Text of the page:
Pinback – Autumn of the Seraphs

Pinback
Autumn of the Seraphs

Pinback’s new full-length effort, entitled Autumn of the Seraphs, released on September 11th. For those of you who are not anticipating this album or are not familiar with Pinback’s catalogue, I would like to offer you a few tidbits of aggressive advice: get excited. Quit wasting your time with the paradoxically brand-spanking-new-yet-already-played-out hipster/indie bands, and learn to appreciate Pinback. Listen to Nautical Antiques, a 2006 compilation of rarities, non-released tracks, and B-sides from the band’s earlier years. Even if it takes stealing money from a stereotypical innocent victim, purchase this album! (I’ll leave the particulars unspecified, but virtually anyone can become configured as ‘victimized’ these days, so there are plenty of targets.)

Too authoritarian? Offensive? Proselytizing? Perhaps. But how else am I supposed to convey to you that this album is not only the band’s most solid and consummate release to date, not merely one of the most veritable albums 2007 has delivered to us – but also, truly, one of the top albums in the past five years of indie rock history? And, in a certain way, it makes sense. Why shouldn’t a band follow up an assortment of rarities and dated tracks with their magnum opus?

With Autumn of the Seraphs, Pinback upgrades their already airtight syncopation in such a way that eludes all logic: how does a band record an album in a home studio and have it wind up sounding as if it were created in a space bag?

The initial track, “From Nothing to Nowhere”, churns along at a strenuous pace – something that might come as a surprise to long-time Pinback listeners, who are used to encountering speedy renditions of Pinback songs only at live shows and never on produced records. This track and the next, “Barnes”, feature some of the more inventive and funky riffs/beats, while the next two assemble a unity with the cool, submerged feeling Pinback songs have always been known to carry. Occasionally, the lyrics burst through to the surface and confront the listener:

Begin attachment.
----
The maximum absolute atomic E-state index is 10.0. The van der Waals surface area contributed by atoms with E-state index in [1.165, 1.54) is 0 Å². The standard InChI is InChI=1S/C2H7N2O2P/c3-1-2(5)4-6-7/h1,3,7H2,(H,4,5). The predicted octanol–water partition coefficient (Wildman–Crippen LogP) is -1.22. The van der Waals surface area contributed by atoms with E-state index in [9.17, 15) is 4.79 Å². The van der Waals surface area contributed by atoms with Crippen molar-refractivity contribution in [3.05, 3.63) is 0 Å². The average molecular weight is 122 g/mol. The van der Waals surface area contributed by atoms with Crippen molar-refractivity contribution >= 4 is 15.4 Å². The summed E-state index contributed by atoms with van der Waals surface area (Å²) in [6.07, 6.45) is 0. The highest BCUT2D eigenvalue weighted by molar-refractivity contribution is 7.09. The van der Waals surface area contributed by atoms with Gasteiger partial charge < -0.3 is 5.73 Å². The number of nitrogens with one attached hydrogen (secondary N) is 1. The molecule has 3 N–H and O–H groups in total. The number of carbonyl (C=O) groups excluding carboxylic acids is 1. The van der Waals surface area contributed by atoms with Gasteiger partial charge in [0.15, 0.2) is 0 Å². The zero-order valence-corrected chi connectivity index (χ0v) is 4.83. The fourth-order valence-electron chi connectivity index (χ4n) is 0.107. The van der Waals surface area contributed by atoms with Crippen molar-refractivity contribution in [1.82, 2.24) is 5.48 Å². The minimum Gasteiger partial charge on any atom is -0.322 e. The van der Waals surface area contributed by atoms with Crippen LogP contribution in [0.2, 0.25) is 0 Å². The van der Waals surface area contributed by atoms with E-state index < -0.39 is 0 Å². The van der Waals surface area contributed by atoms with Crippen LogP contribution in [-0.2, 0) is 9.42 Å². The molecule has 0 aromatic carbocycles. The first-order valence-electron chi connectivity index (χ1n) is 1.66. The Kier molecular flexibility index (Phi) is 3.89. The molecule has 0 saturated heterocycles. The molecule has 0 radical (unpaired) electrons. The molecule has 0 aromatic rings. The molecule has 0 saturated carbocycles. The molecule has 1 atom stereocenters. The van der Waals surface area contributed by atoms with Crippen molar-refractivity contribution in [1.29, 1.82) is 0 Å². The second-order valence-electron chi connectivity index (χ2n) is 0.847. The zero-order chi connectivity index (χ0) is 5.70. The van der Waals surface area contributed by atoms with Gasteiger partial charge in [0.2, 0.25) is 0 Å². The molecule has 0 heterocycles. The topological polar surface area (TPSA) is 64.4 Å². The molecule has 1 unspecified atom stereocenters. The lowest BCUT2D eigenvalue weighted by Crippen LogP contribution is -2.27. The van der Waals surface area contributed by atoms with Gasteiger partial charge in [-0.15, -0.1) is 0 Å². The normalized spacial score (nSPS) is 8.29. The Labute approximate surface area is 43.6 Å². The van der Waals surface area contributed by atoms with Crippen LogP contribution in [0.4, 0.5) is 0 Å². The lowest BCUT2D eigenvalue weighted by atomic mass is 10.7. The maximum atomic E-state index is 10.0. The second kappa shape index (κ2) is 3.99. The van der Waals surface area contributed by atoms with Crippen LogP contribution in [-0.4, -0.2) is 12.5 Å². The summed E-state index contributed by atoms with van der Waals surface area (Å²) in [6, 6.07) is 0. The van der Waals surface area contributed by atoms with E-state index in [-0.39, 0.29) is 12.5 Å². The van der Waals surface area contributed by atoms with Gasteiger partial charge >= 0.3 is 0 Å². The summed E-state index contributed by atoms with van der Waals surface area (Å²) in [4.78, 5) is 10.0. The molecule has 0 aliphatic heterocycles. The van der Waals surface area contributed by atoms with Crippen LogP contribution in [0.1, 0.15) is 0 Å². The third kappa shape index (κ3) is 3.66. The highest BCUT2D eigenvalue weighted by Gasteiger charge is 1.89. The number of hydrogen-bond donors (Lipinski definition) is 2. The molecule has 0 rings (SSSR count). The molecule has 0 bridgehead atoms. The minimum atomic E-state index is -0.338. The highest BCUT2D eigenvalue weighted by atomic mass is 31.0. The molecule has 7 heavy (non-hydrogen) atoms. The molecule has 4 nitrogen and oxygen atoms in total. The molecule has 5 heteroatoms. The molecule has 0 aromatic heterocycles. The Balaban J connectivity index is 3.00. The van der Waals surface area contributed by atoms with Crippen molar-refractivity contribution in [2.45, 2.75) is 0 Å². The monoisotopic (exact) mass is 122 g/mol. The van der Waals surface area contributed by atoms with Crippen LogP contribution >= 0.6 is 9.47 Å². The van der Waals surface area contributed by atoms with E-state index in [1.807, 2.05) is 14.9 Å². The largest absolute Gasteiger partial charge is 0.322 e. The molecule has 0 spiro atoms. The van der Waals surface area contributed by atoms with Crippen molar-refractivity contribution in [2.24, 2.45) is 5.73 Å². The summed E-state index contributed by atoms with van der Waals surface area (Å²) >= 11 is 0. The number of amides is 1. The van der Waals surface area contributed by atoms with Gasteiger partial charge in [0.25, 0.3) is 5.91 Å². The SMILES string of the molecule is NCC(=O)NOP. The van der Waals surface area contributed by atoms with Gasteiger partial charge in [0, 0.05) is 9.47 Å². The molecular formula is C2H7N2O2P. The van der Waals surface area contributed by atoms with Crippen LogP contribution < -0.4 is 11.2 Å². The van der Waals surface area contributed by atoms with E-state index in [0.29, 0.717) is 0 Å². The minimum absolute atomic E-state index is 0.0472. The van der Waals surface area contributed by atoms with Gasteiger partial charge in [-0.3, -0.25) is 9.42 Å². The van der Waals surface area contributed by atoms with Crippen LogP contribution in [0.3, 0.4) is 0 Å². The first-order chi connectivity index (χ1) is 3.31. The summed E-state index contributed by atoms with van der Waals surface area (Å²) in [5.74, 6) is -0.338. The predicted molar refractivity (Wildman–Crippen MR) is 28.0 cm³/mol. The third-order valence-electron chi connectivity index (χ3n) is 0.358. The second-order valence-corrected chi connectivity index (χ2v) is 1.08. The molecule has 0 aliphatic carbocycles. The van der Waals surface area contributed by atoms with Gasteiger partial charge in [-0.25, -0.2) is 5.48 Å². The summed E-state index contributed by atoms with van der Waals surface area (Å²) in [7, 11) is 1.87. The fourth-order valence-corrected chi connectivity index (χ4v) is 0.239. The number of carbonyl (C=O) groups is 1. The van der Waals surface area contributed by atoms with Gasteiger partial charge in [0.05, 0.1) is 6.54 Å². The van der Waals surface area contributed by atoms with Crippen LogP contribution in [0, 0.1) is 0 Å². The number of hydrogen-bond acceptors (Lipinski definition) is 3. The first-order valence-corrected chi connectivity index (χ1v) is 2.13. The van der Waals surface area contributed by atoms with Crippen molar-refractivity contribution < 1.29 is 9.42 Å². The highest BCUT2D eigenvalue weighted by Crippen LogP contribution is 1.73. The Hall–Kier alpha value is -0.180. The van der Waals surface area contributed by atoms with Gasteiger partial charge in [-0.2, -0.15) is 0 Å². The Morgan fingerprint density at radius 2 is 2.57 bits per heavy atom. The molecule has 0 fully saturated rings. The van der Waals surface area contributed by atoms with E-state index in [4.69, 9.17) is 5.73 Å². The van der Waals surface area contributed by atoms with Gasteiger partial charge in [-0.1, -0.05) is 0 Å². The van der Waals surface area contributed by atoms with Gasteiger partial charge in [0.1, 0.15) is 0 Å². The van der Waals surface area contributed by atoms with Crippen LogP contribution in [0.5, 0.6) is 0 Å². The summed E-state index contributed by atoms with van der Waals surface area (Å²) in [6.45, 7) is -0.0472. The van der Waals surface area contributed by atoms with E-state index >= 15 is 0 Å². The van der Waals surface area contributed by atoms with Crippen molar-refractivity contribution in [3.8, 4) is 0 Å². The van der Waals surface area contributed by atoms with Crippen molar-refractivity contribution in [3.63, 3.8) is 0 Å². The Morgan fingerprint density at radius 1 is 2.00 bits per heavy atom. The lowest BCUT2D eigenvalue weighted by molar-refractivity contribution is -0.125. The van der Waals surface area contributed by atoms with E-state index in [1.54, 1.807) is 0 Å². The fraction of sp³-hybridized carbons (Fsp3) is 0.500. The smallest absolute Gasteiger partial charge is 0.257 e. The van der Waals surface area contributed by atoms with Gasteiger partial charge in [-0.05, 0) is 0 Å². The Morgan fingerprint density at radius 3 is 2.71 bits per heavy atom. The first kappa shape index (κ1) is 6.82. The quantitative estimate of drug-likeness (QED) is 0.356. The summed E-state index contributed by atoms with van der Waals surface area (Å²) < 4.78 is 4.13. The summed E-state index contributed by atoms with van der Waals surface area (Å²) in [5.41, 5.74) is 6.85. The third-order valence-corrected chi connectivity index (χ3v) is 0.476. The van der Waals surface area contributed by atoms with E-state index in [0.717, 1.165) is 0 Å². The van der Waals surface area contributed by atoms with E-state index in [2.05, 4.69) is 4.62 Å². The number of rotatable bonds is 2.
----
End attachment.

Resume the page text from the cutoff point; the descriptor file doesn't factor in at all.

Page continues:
“It’s really not that kind / to terrorize one in one’s sleep / And if you really tried / you’ve probably cut the chase too deep / It seems to me that that’s a fine way / to keep you off your feet / There seems to be no other side / for the two ideas to meet. It’s good to see you / It’s good to see you go. Oh no, I’ve hit rock bottom.” (From “Good to Sea”)

“It’s how we breath underwater / Kick it right out of frame. Does it matter? Here where we drive into the same old park / Here we’ll be so insistent / Off the mark.” (From “How We Breathe”)

Many of the songs introduce unique aspects that are reprised into the layered, haunting choruses closing each track. In turn, many of the verses hammer directly towards the center of the psyche, quite efficaciously forming melodies which I find myself humming or whistling as I roam the streets of San Francisco.

Pinback collects two tried and tested lead members, namely Rob Crow (the Vegan musician-extraordinaire also released a solo-album entitled Living Well on Temporary Residence earlier in 2007) and Zach (aka Armistead Burwell Smith IV), an artist who became fairly well-known for his other band, Three Mile Pilots, which may also be releasing an album this year.

If I were forced to choose the weakest song, I would probably select “Bouquet”, a lengthier and quieter song towards the end of the album reminiscent of Radiohead. As an avid Radiohead fan, I intend this comment as yet another compliment – after all, one can marshal comparisons which are a lot more rude than that of Radiohead.